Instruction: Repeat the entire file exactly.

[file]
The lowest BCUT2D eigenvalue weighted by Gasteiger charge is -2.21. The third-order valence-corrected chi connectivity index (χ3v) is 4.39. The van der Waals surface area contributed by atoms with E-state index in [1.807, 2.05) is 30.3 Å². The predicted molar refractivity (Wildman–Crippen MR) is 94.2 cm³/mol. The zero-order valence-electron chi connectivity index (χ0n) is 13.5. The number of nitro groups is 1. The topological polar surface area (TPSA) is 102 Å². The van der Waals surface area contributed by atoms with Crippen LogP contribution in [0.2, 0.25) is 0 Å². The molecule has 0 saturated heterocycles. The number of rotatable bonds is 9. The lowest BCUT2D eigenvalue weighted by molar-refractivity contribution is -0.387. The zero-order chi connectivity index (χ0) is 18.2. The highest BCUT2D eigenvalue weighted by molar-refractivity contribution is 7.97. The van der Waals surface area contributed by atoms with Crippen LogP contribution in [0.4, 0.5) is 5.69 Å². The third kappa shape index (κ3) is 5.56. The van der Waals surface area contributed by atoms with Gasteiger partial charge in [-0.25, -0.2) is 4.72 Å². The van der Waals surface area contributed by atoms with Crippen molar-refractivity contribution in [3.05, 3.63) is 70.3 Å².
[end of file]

The lowest BCUT2D eigenvalue weighted by Gasteiger charge is -2.21. The third-order valence-corrected chi connectivity index (χ3v) is 4.39. The van der Waals surface area contributed by atoms with E-state index in [1.807, 2.05) is 30.3 Å². The predicted molar refractivity (Wildman–Crippen MR) is 94.2 cm³/mol. The zero-order valence-electron chi connectivity index (χ0n) is 13.5. The number of nitro groups is 1. The topological polar surface area (TPSA) is 102 Å². The van der Waals surface area contributed by atoms with Crippen LogP contribution in [0.2, 0.25) is 0 Å². The molecule has 0 saturated heterocycles. The number of rotatable bonds is 9. The lowest BCUT2D eigenvalue weighted by molar-refractivity contribution is -0.387. The zero-order chi connectivity index (χ0) is 18.2. The highest BCUT2D eigenvalue weighted by molar-refractivity contribution is 7.97. The van der Waals surface area contributed by atoms with Crippen LogP contribution in [0.4, 0.5) is 5.69 Å². The third kappa shape index (κ3) is 5.56. The van der Waals surface area contributed by atoms with Gasteiger partial charge in [-0.25, -0.2) is 4.72 Å². The van der Waals surface area contributed by atoms with Crippen molar-refractivity contribution in [3.05, 3.63) is 70.3 Å².